“Hooah! Oorah! HA-OOH! HA-OOH! HA-OOH!” It may collectively all sound a little silly, but the underlying purpose is far more profound. These simple phrases, some new, some ancient, all share a common trait. They are all meant to inspire a sense of brotherly bond and esprit de corps, or “the spirit of the corps.”

In fighting organizations, whether regular organized units, survival groups, or guerrilla partisans resisting “enemies foreign and domestic,” the morale of the unit is almost as important as the combined unit skill sets. A less skilled, equipped unit with a high standard of motivation and sense of purpose can achieve as much as a well equipped, well trained, low morale unit. Throughout history, smaller ill prepared forces with a collective motivating goal have successfully hindered overwhelmingly superior forces that had less than ideal morale.

According to Harvard sociologist Alexander H. Leighton, “Morale is the capacity of a group of people to pull together persistently and consistently in pursuit of a common purpose.”

“When a soldier thinks his army is the best in the world, his regiment the best in the army, his company the best in the regiment, his squad the best in the company, and that he himself is the best blankety-blank soldier man in the outfit.” —H. R. Knickerbocker, 1941

In military science, there are two meanings to morale. Primarily it means unit cohesion, the cohesion of a unit, task force, or other military group. An army with good supply lines, sound air cover and a clear objective can be said to possess, as a whole, “good morale” or “high morale.”

Historically, elite military units such as Special Operations forces have “high morale” due to both their training and pride in their unit. When a unit’s morale is said to be “depleted,” it means it is close to “crack and surrender.” It is well worth noting that generally speaking, most commanders do not look at the morale of specific individuals but rather the “fighting spirit” of platoons, companies, battalions, divisions, etc.

Clausewitz wrote:

“Military morale is in a large sense inseparable from civilian morale because each reacts upon the other and both are in large measure based on fidelity to a cause. But there is a certain kind of morale that is distinctly military. It begins with the soldier’s attitude toward duty. It develops with the soldier’s command over himself. It is a spirit that becomes dominant in the individual and also in the group. Whether the soldier has physical comforts or suffers physical hardships may be a factor but is seldom the determining factor in making or unmaking his morale. A cause known and believed in; knowledge that substantial justice governs discipline; the individual’s confidence and pride in himself, his comrades, his leaders; the unit’s pride in its own will; these basic things, supplemented by intelligent welfare and recreation measures and brought to life by a spirit of mutual respect and co-operation, combine to weld a seasoned fighting force capable of defending the nation.”

In August 2012, an article entitled “Army morale declines in survey” states that “only a quarter of the Army’s officers and enlisted soldiers believe the nation’s largest military branch is headed in the right direction.” The “…most common reasons cited for the bleak outlook were ‘ineffective leaders at senior levels,’ a fear of losing the best and the brightest after a decade of war, and the perception, especially among senior enlisted soldiers, that “the Army is too soft” and lacks sufficient discipline.”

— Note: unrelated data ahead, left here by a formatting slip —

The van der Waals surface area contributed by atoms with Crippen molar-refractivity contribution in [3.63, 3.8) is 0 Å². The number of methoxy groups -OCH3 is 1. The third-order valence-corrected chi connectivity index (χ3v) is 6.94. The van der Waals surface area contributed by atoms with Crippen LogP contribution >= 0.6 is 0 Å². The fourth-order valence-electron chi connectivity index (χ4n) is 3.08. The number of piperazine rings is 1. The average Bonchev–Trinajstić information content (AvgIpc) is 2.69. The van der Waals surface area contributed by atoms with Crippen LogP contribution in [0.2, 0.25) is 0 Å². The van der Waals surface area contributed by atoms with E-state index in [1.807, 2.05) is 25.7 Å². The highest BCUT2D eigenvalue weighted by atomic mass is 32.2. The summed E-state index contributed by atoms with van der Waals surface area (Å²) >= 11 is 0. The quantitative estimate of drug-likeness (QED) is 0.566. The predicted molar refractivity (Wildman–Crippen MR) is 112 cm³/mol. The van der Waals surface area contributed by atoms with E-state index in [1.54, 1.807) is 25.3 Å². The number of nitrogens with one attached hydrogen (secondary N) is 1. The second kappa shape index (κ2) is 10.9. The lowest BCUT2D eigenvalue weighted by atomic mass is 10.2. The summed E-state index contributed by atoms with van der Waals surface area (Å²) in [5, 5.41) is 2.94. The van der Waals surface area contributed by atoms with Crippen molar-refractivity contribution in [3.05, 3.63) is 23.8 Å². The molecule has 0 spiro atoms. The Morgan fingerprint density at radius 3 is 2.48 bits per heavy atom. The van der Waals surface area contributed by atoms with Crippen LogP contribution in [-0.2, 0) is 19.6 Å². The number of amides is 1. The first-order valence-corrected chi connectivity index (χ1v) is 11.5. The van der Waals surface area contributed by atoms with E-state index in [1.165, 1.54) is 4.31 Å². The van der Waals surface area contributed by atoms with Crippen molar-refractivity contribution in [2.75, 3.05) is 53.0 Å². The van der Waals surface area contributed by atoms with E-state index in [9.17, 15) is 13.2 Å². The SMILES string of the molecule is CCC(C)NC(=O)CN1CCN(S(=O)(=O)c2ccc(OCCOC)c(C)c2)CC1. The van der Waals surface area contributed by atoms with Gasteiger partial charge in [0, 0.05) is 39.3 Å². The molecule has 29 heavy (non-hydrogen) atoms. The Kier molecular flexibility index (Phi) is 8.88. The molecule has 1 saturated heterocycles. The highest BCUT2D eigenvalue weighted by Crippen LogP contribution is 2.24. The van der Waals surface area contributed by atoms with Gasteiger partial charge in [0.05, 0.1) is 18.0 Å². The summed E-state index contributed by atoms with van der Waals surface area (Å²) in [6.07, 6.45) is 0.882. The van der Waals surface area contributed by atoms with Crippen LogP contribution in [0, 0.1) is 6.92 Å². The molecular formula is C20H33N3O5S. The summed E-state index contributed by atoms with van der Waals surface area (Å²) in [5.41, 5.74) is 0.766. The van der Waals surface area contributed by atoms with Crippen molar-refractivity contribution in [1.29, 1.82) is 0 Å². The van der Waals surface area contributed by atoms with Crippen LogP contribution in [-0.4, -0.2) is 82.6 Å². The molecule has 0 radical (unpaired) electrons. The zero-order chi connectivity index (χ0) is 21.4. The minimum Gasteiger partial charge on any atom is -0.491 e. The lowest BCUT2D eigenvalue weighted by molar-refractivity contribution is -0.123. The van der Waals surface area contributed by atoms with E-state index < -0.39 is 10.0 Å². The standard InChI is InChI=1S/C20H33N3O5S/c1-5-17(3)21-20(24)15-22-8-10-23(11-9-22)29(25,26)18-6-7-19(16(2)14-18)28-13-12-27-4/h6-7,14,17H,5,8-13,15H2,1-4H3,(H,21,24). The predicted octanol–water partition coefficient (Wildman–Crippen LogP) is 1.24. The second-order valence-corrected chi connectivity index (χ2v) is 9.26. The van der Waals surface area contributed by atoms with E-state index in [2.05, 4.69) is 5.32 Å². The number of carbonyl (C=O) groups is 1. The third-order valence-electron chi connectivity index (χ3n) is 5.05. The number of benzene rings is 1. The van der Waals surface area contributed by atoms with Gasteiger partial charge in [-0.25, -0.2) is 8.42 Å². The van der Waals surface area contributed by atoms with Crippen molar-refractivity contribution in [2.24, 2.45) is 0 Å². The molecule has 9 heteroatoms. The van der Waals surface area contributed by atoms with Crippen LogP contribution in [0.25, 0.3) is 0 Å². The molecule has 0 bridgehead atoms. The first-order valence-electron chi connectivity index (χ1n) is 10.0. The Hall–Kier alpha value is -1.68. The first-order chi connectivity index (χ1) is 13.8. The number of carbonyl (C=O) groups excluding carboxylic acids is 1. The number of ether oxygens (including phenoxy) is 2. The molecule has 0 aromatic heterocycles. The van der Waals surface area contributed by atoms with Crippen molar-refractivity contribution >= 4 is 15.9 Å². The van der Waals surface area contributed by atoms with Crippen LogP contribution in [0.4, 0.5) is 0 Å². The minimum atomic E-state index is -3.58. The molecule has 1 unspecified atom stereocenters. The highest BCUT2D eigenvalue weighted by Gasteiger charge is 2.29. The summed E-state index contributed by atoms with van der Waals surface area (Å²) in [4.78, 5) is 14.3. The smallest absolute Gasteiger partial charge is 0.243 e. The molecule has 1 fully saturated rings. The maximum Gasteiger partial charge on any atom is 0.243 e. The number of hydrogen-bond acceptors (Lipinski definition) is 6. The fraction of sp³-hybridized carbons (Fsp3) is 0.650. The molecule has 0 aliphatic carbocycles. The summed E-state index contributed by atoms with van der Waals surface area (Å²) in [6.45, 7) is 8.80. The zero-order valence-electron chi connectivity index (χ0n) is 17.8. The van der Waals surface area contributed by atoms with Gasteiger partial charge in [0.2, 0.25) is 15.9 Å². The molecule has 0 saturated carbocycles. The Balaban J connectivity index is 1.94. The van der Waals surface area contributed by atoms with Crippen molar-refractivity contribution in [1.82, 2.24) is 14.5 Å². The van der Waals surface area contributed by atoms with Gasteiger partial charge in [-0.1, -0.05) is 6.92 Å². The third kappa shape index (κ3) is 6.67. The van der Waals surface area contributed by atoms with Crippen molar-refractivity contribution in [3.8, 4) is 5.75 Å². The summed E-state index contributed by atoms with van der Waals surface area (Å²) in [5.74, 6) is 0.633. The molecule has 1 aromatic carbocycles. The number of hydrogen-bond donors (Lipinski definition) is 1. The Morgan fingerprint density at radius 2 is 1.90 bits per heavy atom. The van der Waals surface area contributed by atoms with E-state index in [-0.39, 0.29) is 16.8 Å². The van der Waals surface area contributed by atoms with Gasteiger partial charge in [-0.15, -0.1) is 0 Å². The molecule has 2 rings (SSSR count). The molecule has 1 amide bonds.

Esprit de corps is tied very closely with the British Royal Marines and their American counterpart from across the Atlantic Ocean, the United States Marine Corps. It is not only a phrase that roughly means the morale of the/a unit, but also a core philosophy within the foundation of both organizations.

In the USMC it is a phrase that sits along side the core values Honor, Courage, and Commitment as a living, breathing, entity that is not only the fighting spirit but the pride for the unit, service branch, and country, and the devotion and loyalty to the other members of the unit that the men and women fight and serve with. Within the USMC and the RM there is a special meaning and place in the hearts of the men and women for the phrase esprit de corps.

You can incorporate this into your team training to grow a bond and move from a group of guys going out to shoot, to a group that has a core bond and sense of purpose. Groups generally bond better under a common amount of adversity and overcoming situations as a team. Throwing in tasks that are especially strenuous or team-based challenges on top of the training already in place will help mold the team. It can also give team members a sense of confidence in themselves and the team as a whole that could see them through the first engagement to the next one.

Leaders should pay attention to the morale of their team or unit, as it will affect the overall success of the mission or operation. Leaders also need to be able to inspire and lead from the front, leading by example. You don’t need to have been in a high speed unit to understand this.

Push yourself in your own life and personal training, and it will transmit to your team. If they see you aspiring to excellence they just might start the journey themselves. Once your unit esprit de corps cements itself firmly in your team, it will be a tough nut to crack. Always remember that if your soldiers aren’t complaining about something, then that’s when you have to worry about their morale!

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